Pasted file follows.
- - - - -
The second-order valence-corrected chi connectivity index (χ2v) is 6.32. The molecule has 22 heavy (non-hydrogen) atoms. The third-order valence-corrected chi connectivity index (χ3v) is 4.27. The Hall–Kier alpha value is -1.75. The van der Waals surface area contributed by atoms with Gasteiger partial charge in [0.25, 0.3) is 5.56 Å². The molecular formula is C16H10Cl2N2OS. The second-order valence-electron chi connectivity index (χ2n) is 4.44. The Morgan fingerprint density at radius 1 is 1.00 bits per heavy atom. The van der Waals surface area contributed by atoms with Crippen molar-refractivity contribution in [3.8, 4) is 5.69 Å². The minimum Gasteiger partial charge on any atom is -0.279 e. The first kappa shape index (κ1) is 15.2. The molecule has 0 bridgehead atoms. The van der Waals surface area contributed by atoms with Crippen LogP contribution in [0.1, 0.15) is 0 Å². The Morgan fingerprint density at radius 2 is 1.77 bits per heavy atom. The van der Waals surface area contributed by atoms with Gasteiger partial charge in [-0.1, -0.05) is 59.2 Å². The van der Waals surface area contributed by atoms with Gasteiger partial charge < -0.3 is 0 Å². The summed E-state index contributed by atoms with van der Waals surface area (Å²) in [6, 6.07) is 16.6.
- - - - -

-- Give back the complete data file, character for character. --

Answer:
The second-order valence-corrected chi connectivity index (χ2v) is 6.32. The molecule has 22 heavy (non-hydrogen) atoms. The third-order valence-corrected chi connectivity index (χ3v) is 4.27. The Hall–Kier alpha value is -1.75. The van der Waals surface area contributed by atoms with Gasteiger partial charge in [0.25, 0.3) is 5.56 Å². The molecular formula is C16H10Cl2N2OS. The second-order valence-electron chi connectivity index (χ2n) is 4.44. The Morgan fingerprint density at radius 1 is 1.00 bits per heavy atom. The van der Waals surface area contributed by atoms with Crippen molar-refractivity contribution in [3.8, 4) is 5.69 Å². The minimum Gasteiger partial charge on any atom is -0.279 e. The first kappa shape index (κ1) is 15.2. The molecule has 0 bridgehead atoms. The van der Waals surface area contributed by atoms with Crippen LogP contribution in [0.1, 0.15) is 0 Å². The Morgan fingerprint density at radius 2 is 1.77 bits per heavy atom. The van der Waals surface area contributed by atoms with Gasteiger partial charge in [-0.1, -0.05) is 59.2 Å². The van der Waals surface area contributed by atoms with Gasteiger partial charge < -0.3 is 0 Å². The summed E-state index contributed by atoms with van der Waals surface area (Å²) in [6, 6.07) is 16.6.